Madama Butterfly is Target #1 among cancel culturalists who only sanction productions in which Japanese characters are sung by Japanese singers, a dogma that may well consign it to oblivion (notwithstanding the manifestly counterfeit fragrances of Puccini’s score) unless alternative approaches are found. Director Lindy Hume has come up with one such solution for Welsh National Opera and it works reasonably well in allowing the story to be told with sufficient emotional weight. She describes it, archly, as “a corner of a recognisable yet dystopic near-future corner of our own society” where rich executives can buy the bodies of young girls to gratify their urges. To my eyes it is, rather, a neutral space wherein the themes of the opera are able to cut through on their own terms, and designer Isabella Bywater has delivered a handsome revolving set that accommodates the narrative.

Joyce El-Khoury (Cio-Cio-san) and Leonardo Caimi (Pinkerton)
© Richard Hubert Smith

Where selfishness devours innocence there’s little chance of a happy outcome no matter how you dress it up. When young Butterfly is caught in Lieutenant Pinkerton’s net, prettily pinned like a trophy and then forgotten, her ethnicity is a side issue.

Cio-Cio-san and her companion Suzuki live in a cramped modern apartment that’s both abstract and detailed, the latter when laundry is strewn across the floor, or when the child Sorrow (present throughout the second act) draws graffiti on the walls. There is a shower room upstairs whose significance becomes clear late on. At the first of WNO’s Bristol tour dates, the 15-year-old bride was sung by Joyce El-Khoury, an artist at the peak of her powers whose aromatic soprano delivered a proper Puccini-sized delight. If only the same could be said for the pornographic wedding dress she was obliged to wear in Act 1.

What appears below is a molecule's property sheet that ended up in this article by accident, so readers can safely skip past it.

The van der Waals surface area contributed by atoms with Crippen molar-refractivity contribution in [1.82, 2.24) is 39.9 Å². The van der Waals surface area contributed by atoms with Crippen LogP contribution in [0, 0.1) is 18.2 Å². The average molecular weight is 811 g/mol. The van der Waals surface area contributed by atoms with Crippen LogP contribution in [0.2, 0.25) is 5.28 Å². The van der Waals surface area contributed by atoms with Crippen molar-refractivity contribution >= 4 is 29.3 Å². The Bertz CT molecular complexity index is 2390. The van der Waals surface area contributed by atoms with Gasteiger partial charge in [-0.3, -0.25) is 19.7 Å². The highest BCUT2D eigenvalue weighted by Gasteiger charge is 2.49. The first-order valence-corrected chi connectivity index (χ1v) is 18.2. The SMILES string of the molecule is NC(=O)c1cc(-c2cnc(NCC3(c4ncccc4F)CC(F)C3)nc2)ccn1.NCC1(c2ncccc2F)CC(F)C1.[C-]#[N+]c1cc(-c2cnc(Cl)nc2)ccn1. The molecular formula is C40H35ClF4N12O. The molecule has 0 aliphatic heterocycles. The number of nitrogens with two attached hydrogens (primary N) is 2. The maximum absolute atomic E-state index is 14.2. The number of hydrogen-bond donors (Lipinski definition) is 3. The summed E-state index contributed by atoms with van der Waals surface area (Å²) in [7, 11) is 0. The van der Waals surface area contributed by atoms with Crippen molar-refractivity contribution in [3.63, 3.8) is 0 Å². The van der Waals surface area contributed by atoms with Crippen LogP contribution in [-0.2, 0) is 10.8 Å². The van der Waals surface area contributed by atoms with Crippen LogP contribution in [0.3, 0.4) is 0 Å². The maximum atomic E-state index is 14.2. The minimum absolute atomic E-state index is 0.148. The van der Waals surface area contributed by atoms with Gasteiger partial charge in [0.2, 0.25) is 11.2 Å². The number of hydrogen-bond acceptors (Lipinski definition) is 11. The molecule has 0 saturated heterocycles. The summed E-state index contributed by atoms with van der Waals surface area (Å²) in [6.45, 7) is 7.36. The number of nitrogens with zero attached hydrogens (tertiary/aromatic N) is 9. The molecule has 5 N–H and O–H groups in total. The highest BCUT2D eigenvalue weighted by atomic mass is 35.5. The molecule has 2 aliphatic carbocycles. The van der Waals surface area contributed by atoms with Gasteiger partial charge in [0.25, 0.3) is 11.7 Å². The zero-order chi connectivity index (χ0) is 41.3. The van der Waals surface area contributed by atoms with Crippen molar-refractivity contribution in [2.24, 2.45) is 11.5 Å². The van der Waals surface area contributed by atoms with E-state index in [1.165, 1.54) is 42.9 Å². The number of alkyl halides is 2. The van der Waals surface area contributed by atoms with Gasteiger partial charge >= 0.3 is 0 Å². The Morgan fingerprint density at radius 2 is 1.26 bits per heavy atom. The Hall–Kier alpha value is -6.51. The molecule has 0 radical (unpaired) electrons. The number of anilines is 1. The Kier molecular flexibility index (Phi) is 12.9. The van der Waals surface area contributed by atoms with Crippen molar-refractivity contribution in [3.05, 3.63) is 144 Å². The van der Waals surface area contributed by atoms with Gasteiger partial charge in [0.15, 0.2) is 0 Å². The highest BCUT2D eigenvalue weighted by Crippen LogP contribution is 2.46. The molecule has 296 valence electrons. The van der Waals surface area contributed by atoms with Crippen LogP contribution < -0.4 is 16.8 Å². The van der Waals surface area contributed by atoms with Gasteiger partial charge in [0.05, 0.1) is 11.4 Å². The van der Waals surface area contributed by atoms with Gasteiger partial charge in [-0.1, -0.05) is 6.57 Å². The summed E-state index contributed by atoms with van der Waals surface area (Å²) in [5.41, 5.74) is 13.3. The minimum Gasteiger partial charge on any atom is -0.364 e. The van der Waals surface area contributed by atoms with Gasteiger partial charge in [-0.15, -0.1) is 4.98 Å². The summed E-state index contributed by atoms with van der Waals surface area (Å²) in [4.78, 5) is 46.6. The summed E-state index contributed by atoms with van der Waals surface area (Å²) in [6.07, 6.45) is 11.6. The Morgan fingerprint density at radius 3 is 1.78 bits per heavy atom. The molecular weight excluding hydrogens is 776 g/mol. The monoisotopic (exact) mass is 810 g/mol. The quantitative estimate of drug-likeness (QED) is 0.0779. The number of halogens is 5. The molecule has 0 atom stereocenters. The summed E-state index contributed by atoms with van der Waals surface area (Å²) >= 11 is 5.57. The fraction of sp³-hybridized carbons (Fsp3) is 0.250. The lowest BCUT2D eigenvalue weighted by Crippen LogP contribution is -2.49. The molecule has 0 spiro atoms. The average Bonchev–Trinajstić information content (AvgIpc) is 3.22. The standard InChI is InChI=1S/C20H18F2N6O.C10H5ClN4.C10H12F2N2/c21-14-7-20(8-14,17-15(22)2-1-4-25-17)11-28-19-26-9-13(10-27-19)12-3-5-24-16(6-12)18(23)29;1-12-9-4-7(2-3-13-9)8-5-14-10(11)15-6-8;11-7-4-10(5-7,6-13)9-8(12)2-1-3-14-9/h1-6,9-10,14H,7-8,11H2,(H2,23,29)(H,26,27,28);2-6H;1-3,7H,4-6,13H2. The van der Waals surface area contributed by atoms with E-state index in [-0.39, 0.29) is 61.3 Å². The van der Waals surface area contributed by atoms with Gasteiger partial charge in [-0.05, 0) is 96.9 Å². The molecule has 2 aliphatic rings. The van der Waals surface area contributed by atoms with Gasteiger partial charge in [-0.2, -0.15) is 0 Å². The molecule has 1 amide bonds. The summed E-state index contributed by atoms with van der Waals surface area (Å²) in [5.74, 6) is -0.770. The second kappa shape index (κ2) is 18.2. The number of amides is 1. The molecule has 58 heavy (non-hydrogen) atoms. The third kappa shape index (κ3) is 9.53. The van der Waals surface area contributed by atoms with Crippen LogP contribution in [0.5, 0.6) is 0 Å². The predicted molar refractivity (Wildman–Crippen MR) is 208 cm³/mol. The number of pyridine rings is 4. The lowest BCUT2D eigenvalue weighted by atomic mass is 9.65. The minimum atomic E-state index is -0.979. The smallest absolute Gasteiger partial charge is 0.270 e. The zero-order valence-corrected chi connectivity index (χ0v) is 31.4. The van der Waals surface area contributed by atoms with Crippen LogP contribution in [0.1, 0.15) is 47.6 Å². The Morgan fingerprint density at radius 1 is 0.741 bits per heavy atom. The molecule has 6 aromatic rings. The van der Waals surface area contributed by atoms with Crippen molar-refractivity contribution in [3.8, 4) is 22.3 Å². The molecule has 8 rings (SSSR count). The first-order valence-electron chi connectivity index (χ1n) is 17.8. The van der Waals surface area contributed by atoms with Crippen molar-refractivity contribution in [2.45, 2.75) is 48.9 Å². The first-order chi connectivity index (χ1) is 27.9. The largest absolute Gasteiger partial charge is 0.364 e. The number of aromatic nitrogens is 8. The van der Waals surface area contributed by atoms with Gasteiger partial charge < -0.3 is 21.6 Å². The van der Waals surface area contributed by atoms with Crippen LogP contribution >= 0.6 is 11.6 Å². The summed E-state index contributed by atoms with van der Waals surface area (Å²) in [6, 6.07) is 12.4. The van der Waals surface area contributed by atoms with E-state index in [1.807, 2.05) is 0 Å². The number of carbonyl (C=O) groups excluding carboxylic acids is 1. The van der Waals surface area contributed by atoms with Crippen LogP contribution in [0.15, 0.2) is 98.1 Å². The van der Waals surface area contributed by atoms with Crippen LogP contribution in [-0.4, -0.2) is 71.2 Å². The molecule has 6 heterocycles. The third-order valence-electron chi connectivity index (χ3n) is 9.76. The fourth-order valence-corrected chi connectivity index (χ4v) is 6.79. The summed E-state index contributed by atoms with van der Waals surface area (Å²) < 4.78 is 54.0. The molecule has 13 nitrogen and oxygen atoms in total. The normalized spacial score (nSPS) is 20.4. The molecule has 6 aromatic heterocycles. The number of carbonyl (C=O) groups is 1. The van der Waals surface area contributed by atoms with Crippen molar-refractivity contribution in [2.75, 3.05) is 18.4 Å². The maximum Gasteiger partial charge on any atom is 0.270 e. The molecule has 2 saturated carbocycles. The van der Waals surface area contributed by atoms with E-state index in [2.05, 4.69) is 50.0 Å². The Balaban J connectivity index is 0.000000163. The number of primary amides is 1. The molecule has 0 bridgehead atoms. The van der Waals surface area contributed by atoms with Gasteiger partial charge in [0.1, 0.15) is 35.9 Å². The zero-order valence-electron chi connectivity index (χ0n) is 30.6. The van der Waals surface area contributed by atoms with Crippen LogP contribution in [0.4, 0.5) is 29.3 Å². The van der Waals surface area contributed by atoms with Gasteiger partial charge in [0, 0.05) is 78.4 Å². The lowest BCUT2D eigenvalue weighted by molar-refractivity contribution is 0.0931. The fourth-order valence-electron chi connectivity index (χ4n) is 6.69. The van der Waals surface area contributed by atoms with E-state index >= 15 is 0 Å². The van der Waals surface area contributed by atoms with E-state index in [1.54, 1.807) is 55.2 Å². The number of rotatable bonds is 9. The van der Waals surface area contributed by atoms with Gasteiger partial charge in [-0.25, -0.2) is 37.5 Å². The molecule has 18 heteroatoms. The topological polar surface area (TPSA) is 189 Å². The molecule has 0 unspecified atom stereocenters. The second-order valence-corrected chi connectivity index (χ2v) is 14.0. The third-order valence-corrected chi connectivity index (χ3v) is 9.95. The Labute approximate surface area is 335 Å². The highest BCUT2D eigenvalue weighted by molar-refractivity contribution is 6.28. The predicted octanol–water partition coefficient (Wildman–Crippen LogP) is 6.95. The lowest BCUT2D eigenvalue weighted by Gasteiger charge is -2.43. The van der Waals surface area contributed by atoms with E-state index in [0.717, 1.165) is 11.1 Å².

Joyce El-Khoury (Cio-Cio-san) and WNO Chorus
© Richard Hubert Smith

As Pinkerton, Leonardo Caimi had an Italianate timbre befitting his nationality and his silky seduction was persuasive both to his child bride and to Bristol’s small but appreciative audience. His eventual remorse was particularly well realised. There were outstanding performances in secondary roles too, especially from Mark Stone as a troubled Sharpless and Anna Harvey as a loyal yet self-aware Suzuki, but with powerful cameos from the likes of Tom Randle (a wheeler-dealing Goro) and Neil Balfour (a grungy, sullen Prince Yamadori) there was no discernible weak link anywhere in this, the first of two alternating casts.

The WNO Chorus sang divinely during its occasional but crucial moments in the sun and the WNO Orchestra, conducted from memory by its illustrious Conductor Laureate Carlo Rizzi, did an outstanding job of adjusting its balance to the requirements of Bristol Hippodrome’s pit-less forestage. 

Joyce El-Khoury (Cio-Cio-san) and Anna Harvey (Suzuki)
© Richard Hubert Smith

Inevitably, the production’s main talking point has been its unspecific staging, and it's true that the bleached-out stage ironically reflects the ethnically cleansed scenario; but at least Hume has respected the emotional progression of Puccini’s score. Nothing she has done jars and most of it works. That sounds like faint praise, but it isn’t; for, contrary to many operatic relocations, here the scenario is left free to flourish on its own morally appalling terms. 

****1